When I first started having periods, it was as exciting as it was stressful. Celebrating the first great step to womanhood while bleeding out is extremely conflicting, and eventually it becomes nothing more than a bloody annoyance (pun fully intended).
At the best of times, periods are inconvenient and uncomfortable. At worst, they’re agonising and highly limiting, both physically and emotionally. For me, the emotional disruption outweighs any physical discomfort, and each month I suffer with horrendous mood swings that switch like channels on a TV.
I’ve tried every trick in the book to deny my body its natural process, but Mother Nature is persistent. From pills and painkillers to ice cream and back rubs, no matter what I do physically, my emotions still play havoc with me. My PMS reduces me to an unstable shell of myself, where one moment I’m crying without reason and the next I’m flaring my nostrils in annoyance. I can be desperate for love and wishing misery on anyone who comes within five metres of me all in the same breath. I’m like all seven of Snow White’s dwarfs. At the same time.
Acupuncture was something I had heard about in passing conversation, but mostly for the treatment of physical ailments such as damaged shoulders and bad backs. It was only after some quality time with my good friend Google that I discovered it’s also used to treat a range of emotional issues, including stress, anxiety and mood swings.
Auricular acupuncture, which focuses specifically on the ears, tackles these difficulties and, having spent years battling with PMS that suffocates my motivation and leaves me struggling to get out of bed, this finding felt revolutionary.
Having located a local acupuncturist, before I knew it I was lying on a raised bed in a stranger’s living room, making small talk and having needles inserted all over my ears. The fine sharps are injected with a pen-like tool into different areas, which are supposedly connected with other parts of the body.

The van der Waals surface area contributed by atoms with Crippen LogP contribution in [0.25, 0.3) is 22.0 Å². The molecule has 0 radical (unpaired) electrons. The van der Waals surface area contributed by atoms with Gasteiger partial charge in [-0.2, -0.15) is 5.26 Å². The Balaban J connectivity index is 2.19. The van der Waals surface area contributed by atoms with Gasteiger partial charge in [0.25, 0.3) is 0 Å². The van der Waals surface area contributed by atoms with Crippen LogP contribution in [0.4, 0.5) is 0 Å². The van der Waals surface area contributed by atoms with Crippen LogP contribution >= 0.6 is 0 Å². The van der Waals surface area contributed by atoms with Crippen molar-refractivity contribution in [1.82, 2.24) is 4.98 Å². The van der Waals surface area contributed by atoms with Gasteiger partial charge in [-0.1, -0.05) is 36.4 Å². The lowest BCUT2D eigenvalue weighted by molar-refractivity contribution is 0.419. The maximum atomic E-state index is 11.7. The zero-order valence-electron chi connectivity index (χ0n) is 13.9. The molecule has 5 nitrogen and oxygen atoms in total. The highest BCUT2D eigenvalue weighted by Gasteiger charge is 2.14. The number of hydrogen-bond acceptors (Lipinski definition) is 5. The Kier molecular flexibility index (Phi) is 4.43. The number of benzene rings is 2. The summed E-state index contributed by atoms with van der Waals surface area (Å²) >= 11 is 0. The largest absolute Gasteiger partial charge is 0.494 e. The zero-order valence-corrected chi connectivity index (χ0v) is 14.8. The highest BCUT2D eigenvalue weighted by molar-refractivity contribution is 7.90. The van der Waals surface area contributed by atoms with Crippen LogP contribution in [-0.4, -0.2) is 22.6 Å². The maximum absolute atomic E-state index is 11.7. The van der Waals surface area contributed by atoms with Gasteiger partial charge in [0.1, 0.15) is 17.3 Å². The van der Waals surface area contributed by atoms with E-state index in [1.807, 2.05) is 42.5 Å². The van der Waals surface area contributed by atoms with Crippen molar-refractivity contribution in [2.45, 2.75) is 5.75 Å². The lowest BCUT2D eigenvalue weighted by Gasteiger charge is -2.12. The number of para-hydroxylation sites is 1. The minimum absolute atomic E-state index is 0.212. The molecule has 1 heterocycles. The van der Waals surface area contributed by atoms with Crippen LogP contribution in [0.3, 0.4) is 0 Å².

There is a lot of debate around the value of acupuncture. Because the procedure appears subjective, and no two bodies are the same, there is no guarantee it will have any impact – and this alone meant I was nervous and sceptical. Was I wasting my money?
Some of the needles hurt, but what’s crazy is that you can’t feel some of them at all. Once I realised the discomfort was minimal and stopped wincing in anticipation, I actually started to enjoy the process. Indeed, once you’re lying down, still and in silence, the feeling of being unable to do anything is unfamiliar but welcoming. There is serenity to be found in just ‘being’. Whether you’re a control freak or as lazy as Sunday morning, the process is calming.
My experience was a recommended six sessions to test the waters, but the first couple seemed to have little effect, and I left each time with an eyebrow raised, feeling unconvinced. I couldn’t feel a change, but had I really been expecting one?
When week three came around though, there was a difference. The realisation came when a friend commented ‘you’re in a good mood’, and I was, but I couldn’t remember why, or the last time I’d been in a bad mood. When I started to think about it, I was feeling good. I had energy, I’d managed the busy week and worked extra hours in the evening, without my motivation dropping. When a comment was made that would usually have upset me, I shrugged it off. I was the same version of myself, but uplifted.
Many would argue this was coincidence, or even a placebo effect. What if I was just having a good week? I thought so too, but in the following weeks the results were exactly the same. I was feeling more relaxed, and as a consequence sleeping better and laughing more.
So, I continued with the treatment, and I still continue now, months later. It doesn’t matter to me how, or why things changed, but simply that there was a change.
Auricular acupuncture is not a cure for period pain or backache, and financially it isn’t as inclusive or accessible as I would like. For me it hasn’t relieved any physical symptoms, but what it has offered me is far more valuable: emotional stability and a lifted sense of self.